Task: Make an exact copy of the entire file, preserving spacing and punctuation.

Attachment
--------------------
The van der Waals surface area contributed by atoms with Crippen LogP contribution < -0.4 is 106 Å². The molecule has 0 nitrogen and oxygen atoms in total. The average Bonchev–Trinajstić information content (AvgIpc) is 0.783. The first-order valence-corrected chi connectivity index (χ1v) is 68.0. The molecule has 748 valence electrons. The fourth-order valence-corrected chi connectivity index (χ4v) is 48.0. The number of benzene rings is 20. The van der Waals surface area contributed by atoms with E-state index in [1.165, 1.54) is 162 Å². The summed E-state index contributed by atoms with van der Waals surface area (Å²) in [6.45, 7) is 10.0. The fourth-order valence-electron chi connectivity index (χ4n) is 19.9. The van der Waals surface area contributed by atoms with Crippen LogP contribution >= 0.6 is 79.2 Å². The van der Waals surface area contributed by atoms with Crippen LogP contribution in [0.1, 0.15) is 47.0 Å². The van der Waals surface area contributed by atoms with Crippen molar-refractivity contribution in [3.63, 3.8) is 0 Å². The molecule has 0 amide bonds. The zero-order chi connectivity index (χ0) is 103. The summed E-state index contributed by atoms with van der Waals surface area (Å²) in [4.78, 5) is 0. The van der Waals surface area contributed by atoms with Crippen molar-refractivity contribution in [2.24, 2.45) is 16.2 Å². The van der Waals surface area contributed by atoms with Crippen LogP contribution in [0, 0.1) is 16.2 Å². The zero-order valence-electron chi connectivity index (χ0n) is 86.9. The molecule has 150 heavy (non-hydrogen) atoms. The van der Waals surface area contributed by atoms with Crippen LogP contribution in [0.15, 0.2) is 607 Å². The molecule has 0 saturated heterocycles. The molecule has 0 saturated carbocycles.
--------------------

The van der Waals surface area contributed by atoms with Crippen LogP contribution < -0.4 is 106 Å². The molecule has 0 nitrogen and oxygen atoms in total. The average Bonchev–Trinajstić information content (AvgIpc) is 0.783. The first-order valence-corrected chi connectivity index (χ1v) is 68.0. The molecule has 748 valence electrons. The fourth-order valence-corrected chi connectivity index (χ4v) is 48.0. The number of benzene rings is 20. The van der Waals surface area contributed by atoms with E-state index in [1.165, 1.54) is 162 Å². The summed E-state index contributed by atoms with van der Waals surface area (Å²) in [6.45, 7) is 10.0. The fourth-order valence-electron chi connectivity index (χ4n) is 19.9. The van der Waals surface area contributed by atoms with Crippen LogP contribution >= 0.6 is 79.2 Å². The van der Waals surface area contributed by atoms with Crippen LogP contribution in [0.1, 0.15) is 47.0 Å². The van der Waals surface area contributed by atoms with Crippen molar-refractivity contribution in [3.63, 3.8) is 0 Å². The molecule has 0 amide bonds. The zero-order chi connectivity index (χ0) is 103. The summed E-state index contributed by atoms with van der Waals surface area (Å²) in [4.78, 5) is 0. The van der Waals surface area contributed by atoms with Crippen molar-refractivity contribution in [2.24, 2.45) is 16.2 Å². The van der Waals surface area contributed by atoms with Crippen LogP contribution in [0, 0.1) is 16.2 Å². The zero-order valence-electron chi connectivity index (χ0n) is 86.9. The molecule has 150 heavy (non-hydrogen) atoms. The van der Waals surface area contributed by atoms with Crippen LogP contribution in [0.15, 0.2) is 607 Å². The molecule has 0 saturated heterocycles. The molecule has 0 saturated carbocycles.